Started heading out to the Similan Islands a few weeks ago as the National Park re-opened for the diving season. I’ve had the great pleasure of recently returning to land after 11 days at sea working aboard Khao Liveaboards. The imposing granite boulders of the Similan Islands with their pristine white sand beaches look just as majestic as ever. Under the sea, the beauty and wonder only intensifies. With so many incredible and varied dive sites to try, the best way to explore the islands’ watery treasures is with Khao Lak liveaboards.
White Tip Reef Shark
A couple of dives is simply not enough, and a liveaboard is a must. 11 days, 34 dives and thousands of fish later, here are my top three aquatic encounters from my adventures so far this season… 1. Baby White Tip’s bedtime I have to confess that in general I do not particularly enjoy a night dive. However, I must make an exception for last week’s night dive in the Surin Islands. On Khao Lak liveaboards, you usually get the opportunity to experience at least one night dive during the trip, and this one really was an experience. For over 20 minutes a young rascal of a white tip reef shark followed us throughout the dive. Curious and unabashed by our torches, our companion was even happy to pose for photos. This baby shark quite clearly had no intentions of getting an early night.
Frolicking with Fire Gobies I love, love, love a red fire goby. Love them. I could hover over the sand for the whole dive just watching them, if I’m lucky enough to spot one. And a few days ago I did – spot one that is, not hover over the sand for the whole dive (I was working after all!). I found this particular chap hanging out above a sandy patch at around 25m at Christmas Point on Similan Island number 9. I presume he lived there, so I’ll be back to visit and see if he’s home on all my subsequent Khao Lak liveaboards.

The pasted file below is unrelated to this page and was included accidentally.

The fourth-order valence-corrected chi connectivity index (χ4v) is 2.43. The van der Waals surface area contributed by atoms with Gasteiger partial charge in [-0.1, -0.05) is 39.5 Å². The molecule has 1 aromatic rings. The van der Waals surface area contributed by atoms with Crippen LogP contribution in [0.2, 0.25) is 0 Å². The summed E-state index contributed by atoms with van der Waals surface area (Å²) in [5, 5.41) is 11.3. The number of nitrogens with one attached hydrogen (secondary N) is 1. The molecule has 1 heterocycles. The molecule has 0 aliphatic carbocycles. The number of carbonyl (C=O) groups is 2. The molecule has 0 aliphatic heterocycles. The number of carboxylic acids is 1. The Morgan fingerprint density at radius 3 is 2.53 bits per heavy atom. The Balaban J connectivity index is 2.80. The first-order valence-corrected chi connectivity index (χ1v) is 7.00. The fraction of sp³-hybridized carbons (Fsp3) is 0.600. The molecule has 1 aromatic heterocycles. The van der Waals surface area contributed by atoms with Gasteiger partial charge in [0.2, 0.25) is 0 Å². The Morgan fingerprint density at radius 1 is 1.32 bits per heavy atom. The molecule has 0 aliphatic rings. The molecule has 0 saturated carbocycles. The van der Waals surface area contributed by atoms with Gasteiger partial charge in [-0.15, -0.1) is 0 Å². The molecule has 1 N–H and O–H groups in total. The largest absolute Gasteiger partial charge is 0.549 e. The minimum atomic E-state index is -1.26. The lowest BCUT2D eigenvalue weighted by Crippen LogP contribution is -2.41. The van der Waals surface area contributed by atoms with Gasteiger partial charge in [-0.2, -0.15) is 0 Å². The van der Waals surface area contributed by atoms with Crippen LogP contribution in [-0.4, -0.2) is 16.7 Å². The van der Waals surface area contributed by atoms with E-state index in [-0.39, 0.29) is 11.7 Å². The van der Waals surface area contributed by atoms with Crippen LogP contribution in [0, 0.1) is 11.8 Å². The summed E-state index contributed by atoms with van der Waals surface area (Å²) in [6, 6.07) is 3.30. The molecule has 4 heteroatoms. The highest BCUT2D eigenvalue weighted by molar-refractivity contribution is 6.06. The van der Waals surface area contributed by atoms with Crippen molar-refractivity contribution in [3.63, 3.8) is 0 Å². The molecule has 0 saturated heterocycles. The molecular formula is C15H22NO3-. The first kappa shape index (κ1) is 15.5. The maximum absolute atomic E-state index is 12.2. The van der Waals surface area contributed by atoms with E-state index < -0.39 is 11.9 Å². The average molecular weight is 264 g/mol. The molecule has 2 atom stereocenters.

Discover Scuba Diver – Eagle Rays
Eagle Rays crash my DSD For those of you who don’t know, a DSD is a Discover Scuba Diving – a diving experience for those who are yet to take the Open Water course and become a certified diver. At Koh Bon a couple of weeks ago I was conducting a DSD with a girl whose friends were diving while she accompanied them on the boat. Petrified of water, it took some time to coax her off the boat and into the ocean. We stayed in the bay, and slowly went down a mooring line to 10m. Her nerves evaporated almost instantly as two Eagle Rays swooped right past us, clearly showing off. She’s coming back next year to take the Open Water course. So if you see two very showy Eagle Rays at Koh Bon, please do tell them I owe them commissions